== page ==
“Oh,” he said.

“Oh,” I said. “Hi.”

He moved closer to me, leaned toward me. He asked how I was. I said fine. He took our drink orders. My friend said, “Who was that guy?”

“A guy I went out with. I never called him back, and I hope he doesn’t spit or jerk off into my food,” I said. I briefly discussed what happened at his house. The drilling. The naked. The penetration. “Do you think I have to count him—

“Dude,” she said. “That is fucked up. That is super-fucked up what he did.”

But no, because I didn’t do anything for him. He didn’t get off. It doesn’t count, really, as anything because who cares, it was just a bad date, and he was gross. Really. Just gross. Just a gross encounter and I guess what it should be is a lesson. An important lesson. I should have learned something important from that night (which I didn’t until years later), and then gone on about my day and not even said anything.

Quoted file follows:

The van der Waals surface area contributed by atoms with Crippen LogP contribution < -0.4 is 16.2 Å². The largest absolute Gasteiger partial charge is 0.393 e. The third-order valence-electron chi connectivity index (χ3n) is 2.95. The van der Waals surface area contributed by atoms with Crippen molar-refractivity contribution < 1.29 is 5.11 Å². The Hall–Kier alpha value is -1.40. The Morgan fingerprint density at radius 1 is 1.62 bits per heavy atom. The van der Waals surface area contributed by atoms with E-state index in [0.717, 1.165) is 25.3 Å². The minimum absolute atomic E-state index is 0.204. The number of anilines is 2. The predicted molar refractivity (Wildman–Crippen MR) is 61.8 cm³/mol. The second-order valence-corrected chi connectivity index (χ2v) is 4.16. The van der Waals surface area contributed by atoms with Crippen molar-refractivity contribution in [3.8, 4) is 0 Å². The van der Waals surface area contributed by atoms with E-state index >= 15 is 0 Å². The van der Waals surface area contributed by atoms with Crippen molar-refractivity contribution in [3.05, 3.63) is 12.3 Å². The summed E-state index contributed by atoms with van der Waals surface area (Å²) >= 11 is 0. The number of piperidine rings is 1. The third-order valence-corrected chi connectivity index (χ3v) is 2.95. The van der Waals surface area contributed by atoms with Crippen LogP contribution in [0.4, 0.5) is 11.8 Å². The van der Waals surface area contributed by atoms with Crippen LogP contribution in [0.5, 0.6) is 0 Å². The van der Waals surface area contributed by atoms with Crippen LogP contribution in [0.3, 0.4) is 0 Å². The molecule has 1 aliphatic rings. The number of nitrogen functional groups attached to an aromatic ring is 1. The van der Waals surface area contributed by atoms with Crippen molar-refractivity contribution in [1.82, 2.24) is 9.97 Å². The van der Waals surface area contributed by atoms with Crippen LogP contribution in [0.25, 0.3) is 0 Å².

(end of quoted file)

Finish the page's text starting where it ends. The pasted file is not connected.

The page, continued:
“He’s a piece of shit,” my friend said. “You should stay away from him.”

PP was back. He put my drink down. He put my friend’s drink down. She didn’t look at him. He took our food orders, then brought our food, then eventually our bill, and then he said goodbye, almost sad, and he lingered in front of me like a sad kitten, and I felt bad, like I’d done something horrible to him and he didn’t know how to tell me I’d hurt him.


STEPHANIE AUSTIN's short stories have appeared in The Fiddlehead, American Short Fiction, Washington Square Review, the South Dakota Review, Eclectica, fwriction: review, and Extract(s), among others. Her nonfiction has appeared in the New England Review,'s Digital Series "Secret Americas" and at Used Furniture Review. She is a Community of Writers at Squaw Valley alum and has an M.F.A. from the University of Nebraska.

One response to “Crafting the Rape Story”

  1. […] Emrys Journal, Carve Magazine, and The Sonder Review. Austin’s essays have been featured at The Nervous Breakdown and in the New England Review’s Web Series Secret […]